Mountains, waterfalls, greenery, and Ayesha Takia -- they all have one thing in common: they are pleasing to the eye. You get plenty of all this eye candy throughout the film, including a little train that winds through these pretty hills.
There's a station called Ganga and an old man sitting there watching the little train every day, waiting for his wife, we are told. She doesn't turn up till the movie ends.
The old man is a drunkard and a Kishore Kumar fan. Ayesha plays his daughter and you will not find a more unlikely pair. Whenever one asks an actor about her new movie, she will almost certainly say, 'this role is different'. For once, this turns out to be true. This is one movie like none other.
It's a love story where one lover is actually dead, another lover who is alive likes to pretend he is the dead lover, and a third lover who tries to buy love. And all are after Ayesha. You cannot blame them, she looks really cute.
The movie opens with a shot of Ayesha sleeping, then waking up and taking coffee out for her father who sleeps in the open because his daughter won't let him into the house.
Then there is a marriage scene where Ragubir Yadav and his band are playing music -- they are Kishore Kumar fans. All the songs they sing resemble something out of the sixties. Even the clothes people wear at the wedding are from the sixties.
You don't see a single mobile in the movie till the last scene. Ayesha doesn't carry one because it gives you brain cancer, in her own words. The hero doesn't use one because he doesn't know who he is.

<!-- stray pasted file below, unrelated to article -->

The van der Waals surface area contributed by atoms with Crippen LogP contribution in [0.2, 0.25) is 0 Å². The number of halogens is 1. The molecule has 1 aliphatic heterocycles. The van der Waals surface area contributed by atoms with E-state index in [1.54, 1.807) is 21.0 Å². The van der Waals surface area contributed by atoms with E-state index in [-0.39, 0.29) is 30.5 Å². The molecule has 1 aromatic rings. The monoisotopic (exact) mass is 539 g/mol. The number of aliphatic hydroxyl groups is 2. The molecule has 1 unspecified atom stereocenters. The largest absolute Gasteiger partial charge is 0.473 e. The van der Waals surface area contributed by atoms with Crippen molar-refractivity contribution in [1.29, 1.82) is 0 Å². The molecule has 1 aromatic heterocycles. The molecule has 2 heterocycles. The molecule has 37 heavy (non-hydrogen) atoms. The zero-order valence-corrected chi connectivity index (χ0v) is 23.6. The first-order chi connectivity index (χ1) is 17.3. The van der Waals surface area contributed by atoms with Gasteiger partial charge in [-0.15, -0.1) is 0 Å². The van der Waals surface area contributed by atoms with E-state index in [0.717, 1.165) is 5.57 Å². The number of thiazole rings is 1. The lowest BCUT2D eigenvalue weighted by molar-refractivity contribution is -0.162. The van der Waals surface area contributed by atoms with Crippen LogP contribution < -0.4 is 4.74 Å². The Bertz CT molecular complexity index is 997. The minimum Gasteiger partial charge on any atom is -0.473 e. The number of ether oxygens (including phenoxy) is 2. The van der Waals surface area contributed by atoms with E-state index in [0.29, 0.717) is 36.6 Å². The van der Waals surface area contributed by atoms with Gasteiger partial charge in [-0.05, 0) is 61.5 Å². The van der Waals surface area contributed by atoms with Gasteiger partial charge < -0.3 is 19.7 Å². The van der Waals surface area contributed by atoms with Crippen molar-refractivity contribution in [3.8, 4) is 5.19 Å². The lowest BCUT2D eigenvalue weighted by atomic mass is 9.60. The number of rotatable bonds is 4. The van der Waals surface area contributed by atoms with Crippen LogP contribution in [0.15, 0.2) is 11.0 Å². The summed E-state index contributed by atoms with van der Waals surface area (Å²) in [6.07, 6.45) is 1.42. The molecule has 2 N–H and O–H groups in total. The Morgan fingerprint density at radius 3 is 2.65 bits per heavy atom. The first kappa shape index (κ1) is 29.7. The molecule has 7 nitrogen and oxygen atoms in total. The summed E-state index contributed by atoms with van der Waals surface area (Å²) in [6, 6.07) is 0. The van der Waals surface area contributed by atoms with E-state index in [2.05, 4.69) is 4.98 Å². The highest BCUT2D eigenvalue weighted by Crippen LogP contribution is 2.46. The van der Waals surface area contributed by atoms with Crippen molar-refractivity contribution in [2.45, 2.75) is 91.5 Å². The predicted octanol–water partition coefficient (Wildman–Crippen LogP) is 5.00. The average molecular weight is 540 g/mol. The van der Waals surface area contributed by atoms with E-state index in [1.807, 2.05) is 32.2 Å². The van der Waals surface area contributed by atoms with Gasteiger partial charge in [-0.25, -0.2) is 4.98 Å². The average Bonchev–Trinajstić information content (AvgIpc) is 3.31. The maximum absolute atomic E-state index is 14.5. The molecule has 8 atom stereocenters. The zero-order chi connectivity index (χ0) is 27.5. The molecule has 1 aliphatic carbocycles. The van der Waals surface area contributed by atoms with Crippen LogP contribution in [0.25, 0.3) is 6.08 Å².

Out of 12 reels, 10 are focused on Ayesha. The rest of the cast have to make do with the remaining two. All one can say of the hero is that many a time one is left wondering why he does what he does, and many a time he looks like he doesn't know why he does what he does.
If you see the hero jumping out of a window, you will see the same scene a dozen times. Ditto for the heroine. If they are sitting near a waterfall, the same scene is repeated another dozen times. A shop with 'Mohan-since 1947' inscribed on it is shown a dozen times.
This continuous repeat of scenes makes the movie totally boring. Looks like the cameraman ran out of ideas and so kept repeating the same scenes ad infinitum.
Ayesha does a fantastic job taking up where she left off in Dor. She often moves the audience to tears, a real Meena Kumari in that regard. I would like to make a special request to her that the next movie she acts in should be a comedy, just to make up for all the tears we wiped from our eyes this time.
The doctors, nurses, and attendants also repeat the same antics many times -- just in case you missed them the first few times. Instead of calling it Mod they should have called it 'repeat mode'.
It's a lovely story with great actors, and great scenery. What screws it up is the slow movement. You really have to have patience to watch the movie or be happy just to watch Ayesha.
Wish director Nagesh Kukunoor had someone to tell him that slow and steady doesn't win races any more. You have to be fast and racy. A must-see for Ayesha fans; the rest can give it a miss.